Wednesday, May 19, 2010

Litter Stinks

As I mentioned before, the compost I used for my new garden bed is produced by the city of College Park. Every fall the city sends a great big leaf vacuum up and down the streets of CP to suck up piles and piles of leaves from the curbs, where city residents are instructed to leave them. Occasionally the leaf piles spill out into the street, and the vacuum operators do their best to get all of those, too. They take this material, along with all the bagged yard waste and lawn clippings they collect all year, and pile it in long rows about 6 ft high by 16 ft long. (It so happens that these piles are located on the other side of a stand of trees at the end of my block.)

Periodically the city workers drive a huge machine through the pile that chops and shreds everything, mixing it and incorporating the all-important oxygen. They can tell when it needs to be mixed again because they monitor the temperature of the pile, and (according to Stacy, the very helpful city employee in charge of distributing the compost) the gases that it gives off. This is also how they know when it is done.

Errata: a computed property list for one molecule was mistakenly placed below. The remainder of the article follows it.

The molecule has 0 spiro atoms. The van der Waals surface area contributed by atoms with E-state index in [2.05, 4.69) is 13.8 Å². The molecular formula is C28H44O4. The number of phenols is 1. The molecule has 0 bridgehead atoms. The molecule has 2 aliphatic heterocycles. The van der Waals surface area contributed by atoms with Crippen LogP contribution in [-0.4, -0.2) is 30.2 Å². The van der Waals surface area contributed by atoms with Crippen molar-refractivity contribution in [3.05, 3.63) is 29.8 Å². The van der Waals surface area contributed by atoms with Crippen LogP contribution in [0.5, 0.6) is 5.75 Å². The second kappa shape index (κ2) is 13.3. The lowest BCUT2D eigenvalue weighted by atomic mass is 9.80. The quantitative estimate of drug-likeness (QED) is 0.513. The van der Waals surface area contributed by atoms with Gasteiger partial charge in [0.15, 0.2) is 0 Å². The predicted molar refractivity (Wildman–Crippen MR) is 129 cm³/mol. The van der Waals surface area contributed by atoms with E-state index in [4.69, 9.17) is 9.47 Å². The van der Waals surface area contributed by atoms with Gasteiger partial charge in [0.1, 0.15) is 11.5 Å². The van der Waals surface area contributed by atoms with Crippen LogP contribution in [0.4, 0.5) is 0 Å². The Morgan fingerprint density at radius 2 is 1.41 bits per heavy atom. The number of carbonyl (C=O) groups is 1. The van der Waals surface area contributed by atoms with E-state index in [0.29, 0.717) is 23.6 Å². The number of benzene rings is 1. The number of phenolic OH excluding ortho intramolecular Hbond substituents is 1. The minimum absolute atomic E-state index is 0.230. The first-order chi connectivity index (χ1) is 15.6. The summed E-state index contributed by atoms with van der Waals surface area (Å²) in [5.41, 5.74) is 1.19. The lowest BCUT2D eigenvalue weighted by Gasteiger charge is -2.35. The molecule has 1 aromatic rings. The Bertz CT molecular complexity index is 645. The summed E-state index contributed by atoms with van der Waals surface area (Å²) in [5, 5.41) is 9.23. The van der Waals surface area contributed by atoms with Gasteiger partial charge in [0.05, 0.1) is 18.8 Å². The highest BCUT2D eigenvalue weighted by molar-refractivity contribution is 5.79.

Once the compost is finished breaking down and ready for distribution, they bring in yet another large machine to screen out any pieces greater than 1/2 inch in size. For this last step they charge about $19 per cubic yard. Or, if you're cheap like me, city residents can get up to 5 cubic yards of unscreened compost per year for free, while supplies last. (I called in January to find out when this year's pile would be done and Stacy offered to call and let me know! And then she did!)

Now, I know you've long since guessed what the picture at the beginning of this post is. It's litter that I pulled out of the compost that went in my garden. Much of it is bits of plastic grocery bag (rendered horribly small and well-incorporated by the shredder/mixer). There are also a lot of soda bottles and bottle caps, and some really random things: glove bits, mechanical wiring, shoe heels, wiffle balls, plastic mesh, etc. Sadly, this is just the big, obvious stuff. For the first couple weeks after I put the compost in I continued to find more trash in it, especially after a rain.

It is gross picking trash out of my garden, and I'm bothered by all the little bits that I'm sure get away from me and blow away to start their second life as litter. I'm really glad that cities here in the tree-covered northeast have municipal composting operations. I just wish they had tidier citizens.

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